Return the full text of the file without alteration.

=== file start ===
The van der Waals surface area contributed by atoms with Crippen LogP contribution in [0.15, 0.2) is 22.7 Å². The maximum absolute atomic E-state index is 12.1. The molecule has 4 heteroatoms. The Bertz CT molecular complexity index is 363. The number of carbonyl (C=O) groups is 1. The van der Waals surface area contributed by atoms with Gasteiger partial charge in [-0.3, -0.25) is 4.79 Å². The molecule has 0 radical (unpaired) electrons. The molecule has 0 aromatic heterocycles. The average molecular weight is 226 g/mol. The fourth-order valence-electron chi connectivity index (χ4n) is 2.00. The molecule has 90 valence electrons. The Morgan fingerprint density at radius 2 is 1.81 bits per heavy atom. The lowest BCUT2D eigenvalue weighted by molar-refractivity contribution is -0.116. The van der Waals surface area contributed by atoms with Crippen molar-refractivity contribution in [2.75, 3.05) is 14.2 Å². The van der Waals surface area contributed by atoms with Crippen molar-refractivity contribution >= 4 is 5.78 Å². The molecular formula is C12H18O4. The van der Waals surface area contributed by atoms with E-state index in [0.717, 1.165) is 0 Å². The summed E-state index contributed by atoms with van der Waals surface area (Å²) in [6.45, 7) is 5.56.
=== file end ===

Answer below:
The van der Waals surface area contributed by atoms with Crippen LogP contribution in [0.15, 0.2) is 22.7 Å². The maximum absolute atomic E-state index is 12.1. The molecule has 4 heteroatoms. The Bertz CT molecular complexity index is 363. The number of carbonyl (C=O) groups is 1. The van der Waals surface area contributed by atoms with Gasteiger partial charge in [-0.3, -0.25) is 4.79 Å². The molecule has 0 radical (unpaired) electrons. The molecule has 0 aromatic heterocycles. The average molecular weight is 226 g/mol. The fourth-order valence-electron chi connectivity index (χ4n) is 2.00. The molecule has 90 valence electrons. The Morgan fingerprint density at radius 2 is 1.81 bits per heavy atom. The lowest BCUT2D eigenvalue weighted by molar-refractivity contribution is -0.116. The van der Waals surface area contributed by atoms with Crippen molar-refractivity contribution in [2.75, 3.05) is 14.2 Å². The van der Waals surface area contributed by atoms with Crippen molar-refractivity contribution >= 4 is 5.78 Å². The molecular formula is C12H18O4. The van der Waals surface area contributed by atoms with E-state index in [0.717, 1.165) is 0 Å². The summed E-state index contributed by atoms with van der Waals surface area (Å²) in [6.45, 7) is 5.56.